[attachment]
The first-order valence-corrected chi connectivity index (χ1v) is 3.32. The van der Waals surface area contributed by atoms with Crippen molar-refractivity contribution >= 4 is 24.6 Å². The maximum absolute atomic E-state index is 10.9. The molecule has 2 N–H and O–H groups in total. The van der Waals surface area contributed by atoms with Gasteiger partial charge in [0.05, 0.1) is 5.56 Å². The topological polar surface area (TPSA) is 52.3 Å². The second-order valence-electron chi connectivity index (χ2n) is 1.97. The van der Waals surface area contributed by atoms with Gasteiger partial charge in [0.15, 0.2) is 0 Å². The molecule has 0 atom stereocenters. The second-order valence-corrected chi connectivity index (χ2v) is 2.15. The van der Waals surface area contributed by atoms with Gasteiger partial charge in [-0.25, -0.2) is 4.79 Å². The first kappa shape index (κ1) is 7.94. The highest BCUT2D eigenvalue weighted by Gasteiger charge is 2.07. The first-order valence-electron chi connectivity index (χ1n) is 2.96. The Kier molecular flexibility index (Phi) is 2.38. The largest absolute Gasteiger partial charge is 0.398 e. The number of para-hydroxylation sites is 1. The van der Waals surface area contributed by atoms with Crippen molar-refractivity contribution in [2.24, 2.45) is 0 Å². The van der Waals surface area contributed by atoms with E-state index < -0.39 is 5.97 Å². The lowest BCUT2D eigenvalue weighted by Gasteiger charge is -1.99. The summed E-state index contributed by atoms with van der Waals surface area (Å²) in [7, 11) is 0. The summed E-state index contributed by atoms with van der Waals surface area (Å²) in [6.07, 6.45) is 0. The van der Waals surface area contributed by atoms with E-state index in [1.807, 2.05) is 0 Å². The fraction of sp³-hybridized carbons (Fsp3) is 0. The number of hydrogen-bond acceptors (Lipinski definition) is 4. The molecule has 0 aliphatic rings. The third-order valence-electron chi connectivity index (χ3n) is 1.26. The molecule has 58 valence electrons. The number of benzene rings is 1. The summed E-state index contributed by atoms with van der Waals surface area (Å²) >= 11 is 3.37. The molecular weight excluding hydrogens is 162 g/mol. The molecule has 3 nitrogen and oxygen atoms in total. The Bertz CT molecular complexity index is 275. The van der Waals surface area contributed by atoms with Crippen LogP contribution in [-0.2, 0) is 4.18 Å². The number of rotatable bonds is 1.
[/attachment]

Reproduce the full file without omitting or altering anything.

The first-order valence-corrected chi connectivity index (χ1v) is 3.32. The van der Waals surface area contributed by atoms with Crippen molar-refractivity contribution >= 4 is 24.6 Å². The maximum absolute atomic E-state index is 10.9. The molecule has 2 N–H and O–H groups in total. The van der Waals surface area contributed by atoms with Gasteiger partial charge in [0.05, 0.1) is 5.56 Å². The topological polar surface area (TPSA) is 52.3 Å². The second-order valence-electron chi connectivity index (χ2n) is 1.97. The van der Waals surface area contributed by atoms with Gasteiger partial charge in [0.15, 0.2) is 0 Å². The molecule has 0 atom stereocenters. The second-order valence-corrected chi connectivity index (χ2v) is 2.15. The van der Waals surface area contributed by atoms with Gasteiger partial charge in [-0.25, -0.2) is 4.79 Å². The first kappa shape index (κ1) is 7.94. The highest BCUT2D eigenvalue weighted by Gasteiger charge is 2.07. The first-order valence-electron chi connectivity index (χ1n) is 2.96. The Kier molecular flexibility index (Phi) is 2.38. The largest absolute Gasteiger partial charge is 0.398 e. The number of para-hydroxylation sites is 1. The van der Waals surface area contributed by atoms with Crippen molar-refractivity contribution in [2.24, 2.45) is 0 Å². The van der Waals surface area contributed by atoms with E-state index < -0.39 is 5.97 Å². The lowest BCUT2D eigenvalue weighted by Gasteiger charge is -1.99. The summed E-state index contributed by atoms with van der Waals surface area (Å²) in [7, 11) is 0. The summed E-state index contributed by atoms with van der Waals surface area (Å²) in [6.07, 6.45) is 0. The van der Waals surface area contributed by atoms with E-state index in [1.807, 2.05) is 0 Å². The fraction of sp³-hybridized carbons (Fsp3) is 0. The number of hydrogen-bond acceptors (Lipinski definition) is 4. The molecule has 0 aliphatic rings. The third-order valence-electron chi connectivity index (χ3n) is 1.26. The molecule has 58 valence electrons. The number of benzene rings is 1. The summed E-state index contributed by atoms with van der Waals surface area (Å²) >= 11 is 3.37. The molecular weight excluding hydrogens is 162 g/mol. The molecule has 3 nitrogen and oxygen atoms in total. The Bertz CT molecular complexity index is 275. The van der Waals surface area contributed by atoms with Crippen LogP contribution in [-0.2, 0) is 4.18 Å². The number of rotatable bonds is 1.